I have a new appreciation for gin. Shane Lumpp, Bar Manager, River and Rail Restaurant introduced us to the nuances of gin in his Cocktails 101 Class earlier this month. Here’s some fun facts about gin from class:
The word Gin comes from the word Genever which in Dutch means juniper. The English shortened it Geneva which lead to the term “Gin”.
Gin was first produced by the Dutch in Holland where the term “Dutch Courage” comes from. Dutch mercenaries hired out by the English would consume vast amounts of Gin which made them more aggressive in battle.
I usually prefer vodka in my martinis, but I found Plymouth Gin to be delightful in this River and Rail Martini. It was made with Plymouth Gin. Plymouth Gin is produced at a single distillery in Plymouth, England at the Blackfriars Distillery. It has somewhat more earthy flavors and typically not as juniper flavor. (That is probably why I liked it so much. I appreciate the juniper in Gin, but it is a bit “flowery” for my taste.)
Shane rubbed lemon peel around the rim of the martini glass and then he rubbed the peel on the stem of the glass. He explained that the scent of the lemon will adhere to your fingers. People naturally wave their fingers in front of their face when they are talking and having a good time so the lemon will permeate the air and enhance the lemony cocktail experience. Love this!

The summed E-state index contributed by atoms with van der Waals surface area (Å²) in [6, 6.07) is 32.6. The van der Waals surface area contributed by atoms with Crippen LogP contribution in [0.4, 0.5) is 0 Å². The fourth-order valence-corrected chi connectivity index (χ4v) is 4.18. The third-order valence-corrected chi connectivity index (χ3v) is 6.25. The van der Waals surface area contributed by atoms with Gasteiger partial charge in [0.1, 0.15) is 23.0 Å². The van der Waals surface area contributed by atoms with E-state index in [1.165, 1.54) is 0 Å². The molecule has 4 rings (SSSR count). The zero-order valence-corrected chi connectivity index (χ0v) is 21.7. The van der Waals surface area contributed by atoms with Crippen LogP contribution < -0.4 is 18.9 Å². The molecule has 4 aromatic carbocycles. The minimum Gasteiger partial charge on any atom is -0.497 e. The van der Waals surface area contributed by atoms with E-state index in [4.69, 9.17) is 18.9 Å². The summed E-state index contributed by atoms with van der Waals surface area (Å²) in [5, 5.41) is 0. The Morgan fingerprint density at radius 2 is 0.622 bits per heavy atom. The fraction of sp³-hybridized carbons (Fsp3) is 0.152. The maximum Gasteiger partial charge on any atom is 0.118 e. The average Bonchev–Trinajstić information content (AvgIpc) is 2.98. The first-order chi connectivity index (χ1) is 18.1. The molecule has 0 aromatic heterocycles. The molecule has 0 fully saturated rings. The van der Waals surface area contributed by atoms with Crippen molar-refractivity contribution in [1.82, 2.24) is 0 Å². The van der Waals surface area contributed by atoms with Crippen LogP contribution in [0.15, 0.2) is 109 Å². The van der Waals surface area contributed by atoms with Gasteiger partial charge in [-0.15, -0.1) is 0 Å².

The River and Rail Martini is very simply gin, vermouth and orange bitters, with a lemon peel garnish. Shane explained that the garnishes he puts on cocktails always have a purpose, they are not just there for looks.
Shane explained to us that when olives are served in a martini they should have an odd number – one or three. Having an even number of garnishes in a cocktail is considered bad luck.
Shane invented the “Pink Panther” cocktail that is served at River and Rail. Broker’s Gin, Capalletti Aperitivo, Lillet Blanc, Lemon, Peychaud’s Bitters. Peychaud’s is a key ingredient in the Sazerac® Cocktail, with light notes of cherry, nutmeg, and clove.
We had fun asking Shane questions about the bitters that were lined up on the bar. One that was completely new to me was the ‘Elemakule Tiki” bitters. Here’s what Bitterman’s says about these bitters on its website: A taste of the islands. We recommend adding a dash to libations served in shrunken heads, volcanoes and miniature ceramic Moai. Cinnamon and Allspice with a strong cast of supporting spice flavors.
Shane said that they use the Hellfire Bitters (Habanero Shrub) in their Michelada Spicy Margarita and when a guest wants a spicy Bloody Mary.
Lillie’s Q Pimiento Cheese Potato Chips
Seriously GOOD kettle cooked potato chips. Jalapeno powder and paprika add a zesty zing to the pimiento cheese flavor in these chips. The Lillie’s Q chips are based on Lillie’s Q sauces and rubs: Carolina Dirt, Sea Salt and Black Pepper, Hot Pepper Vinegar, and Original. I found these at our local Fresh Market.
Here’s some fun chips that I found at Tinnell’s Finer Foods in Roanoke, Virginia (also available on-line for a limited time). They do have a subtle lobster taste and here’s a link to a fun review of these chips from the Junk Food Guy:
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